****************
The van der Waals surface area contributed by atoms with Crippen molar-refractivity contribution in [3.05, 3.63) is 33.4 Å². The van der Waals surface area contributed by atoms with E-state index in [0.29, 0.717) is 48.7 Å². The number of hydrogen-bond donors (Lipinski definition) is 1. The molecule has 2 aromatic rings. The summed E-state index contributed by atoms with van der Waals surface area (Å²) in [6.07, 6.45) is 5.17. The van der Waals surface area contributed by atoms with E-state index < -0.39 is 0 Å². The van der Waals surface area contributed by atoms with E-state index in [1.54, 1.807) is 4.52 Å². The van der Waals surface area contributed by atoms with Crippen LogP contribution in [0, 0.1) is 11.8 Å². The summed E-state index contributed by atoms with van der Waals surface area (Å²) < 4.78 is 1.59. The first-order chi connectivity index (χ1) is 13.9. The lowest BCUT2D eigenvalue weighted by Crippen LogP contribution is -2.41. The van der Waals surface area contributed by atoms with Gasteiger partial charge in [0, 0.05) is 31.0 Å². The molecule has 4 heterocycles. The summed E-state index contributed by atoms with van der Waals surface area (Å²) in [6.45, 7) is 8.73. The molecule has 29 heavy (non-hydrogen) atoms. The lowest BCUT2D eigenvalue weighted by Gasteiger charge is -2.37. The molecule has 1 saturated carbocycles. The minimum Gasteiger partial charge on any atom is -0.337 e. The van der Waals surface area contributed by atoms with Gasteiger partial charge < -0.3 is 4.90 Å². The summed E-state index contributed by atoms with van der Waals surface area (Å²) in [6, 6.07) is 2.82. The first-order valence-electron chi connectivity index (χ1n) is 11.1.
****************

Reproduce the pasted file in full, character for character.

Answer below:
The van der Waals surface area contributed by atoms with Crippen molar-refractivity contribution in [3.05, 3.63) is 33.4 Å². The van der Waals surface area contributed by atoms with E-state index in [0.29, 0.717) is 48.7 Å². The number of hydrogen-bond donors (Lipinski definition) is 1. The molecule has 2 aromatic rings. The summed E-state index contributed by atoms with van der Waals surface area (Å²) in [6.07, 6.45) is 5.17. The van der Waals surface area contributed by atoms with E-state index < -0.39 is 0 Å². The van der Waals surface area contributed by atoms with E-state index in [1.54, 1.807) is 4.52 Å². The van der Waals surface area contributed by atoms with Crippen LogP contribution in [0, 0.1) is 11.8 Å². The summed E-state index contributed by atoms with van der Waals surface area (Å²) < 4.78 is 1.59. The first-order chi connectivity index (χ1) is 13.9. The lowest BCUT2D eigenvalue weighted by Crippen LogP contribution is -2.41. The van der Waals surface area contributed by atoms with Gasteiger partial charge in [0, 0.05) is 31.0 Å². The molecule has 4 heterocycles. The summed E-state index contributed by atoms with van der Waals surface area (Å²) in [6.45, 7) is 8.73. The molecule has 29 heavy (non-hydrogen) atoms. The lowest BCUT2D eigenvalue weighted by Gasteiger charge is -2.37. The molecule has 1 saturated carbocycles. The minimum Gasteiger partial charge on any atom is -0.337 e. The van der Waals surface area contributed by atoms with Gasteiger partial charge < -0.3 is 4.90 Å². The summed E-state index contributed by atoms with van der Waals surface area (Å²) in [6, 6.07) is 2.82. The first-order valence-electron chi connectivity index (χ1n) is 11.1.